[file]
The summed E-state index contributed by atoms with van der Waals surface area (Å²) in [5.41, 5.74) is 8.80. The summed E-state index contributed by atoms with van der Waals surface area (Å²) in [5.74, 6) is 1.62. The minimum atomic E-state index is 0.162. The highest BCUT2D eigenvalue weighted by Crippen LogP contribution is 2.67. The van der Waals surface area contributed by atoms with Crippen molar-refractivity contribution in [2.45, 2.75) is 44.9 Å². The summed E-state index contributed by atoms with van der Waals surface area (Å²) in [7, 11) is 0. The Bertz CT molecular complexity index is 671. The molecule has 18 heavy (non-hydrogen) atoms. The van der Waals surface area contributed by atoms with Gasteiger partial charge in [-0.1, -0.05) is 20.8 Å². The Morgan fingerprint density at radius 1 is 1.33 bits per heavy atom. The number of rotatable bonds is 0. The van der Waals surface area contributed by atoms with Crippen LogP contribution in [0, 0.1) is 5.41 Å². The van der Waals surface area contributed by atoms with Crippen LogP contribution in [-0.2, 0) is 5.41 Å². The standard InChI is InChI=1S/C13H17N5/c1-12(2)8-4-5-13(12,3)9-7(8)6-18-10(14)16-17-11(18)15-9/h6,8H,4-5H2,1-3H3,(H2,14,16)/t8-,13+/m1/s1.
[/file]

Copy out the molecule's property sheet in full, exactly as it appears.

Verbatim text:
The summed E-state index contributed by atoms with van der Waals surface area (Å²) in [5.41, 5.74) is 8.80. The summed E-state index contributed by atoms with van der Waals surface area (Å²) in [5.74, 6) is 1.62. The minimum atomic E-state index is 0.162. The highest BCUT2D eigenvalue weighted by Crippen LogP contribution is 2.67. The van der Waals surface area contributed by atoms with Crippen molar-refractivity contribution in [2.45, 2.75) is 44.9 Å². The summed E-state index contributed by atoms with van der Waals surface area (Å²) in [7, 11) is 0. The Bertz CT molecular complexity index is 671. The molecule has 18 heavy (non-hydrogen) atoms. The van der Waals surface area contributed by atoms with Gasteiger partial charge in [-0.1, -0.05) is 20.8 Å². The Morgan fingerprint density at radius 1 is 1.33 bits per heavy atom. The number of rotatable bonds is 0. The van der Waals surface area contributed by atoms with Crippen LogP contribution in [0, 0.1) is 5.41 Å². The van der Waals surface area contributed by atoms with Crippen LogP contribution in [-0.2, 0) is 5.41 Å². The standard InChI is InChI=1S/C13H17N5/c1-12(2)8-4-5-13(12,3)9-7(8)6-18-10(14)16-17-11(18)15-9/h6,8H,4-5H2,1-3H3,(H2,14,16)/t8-,13+/m1/s1.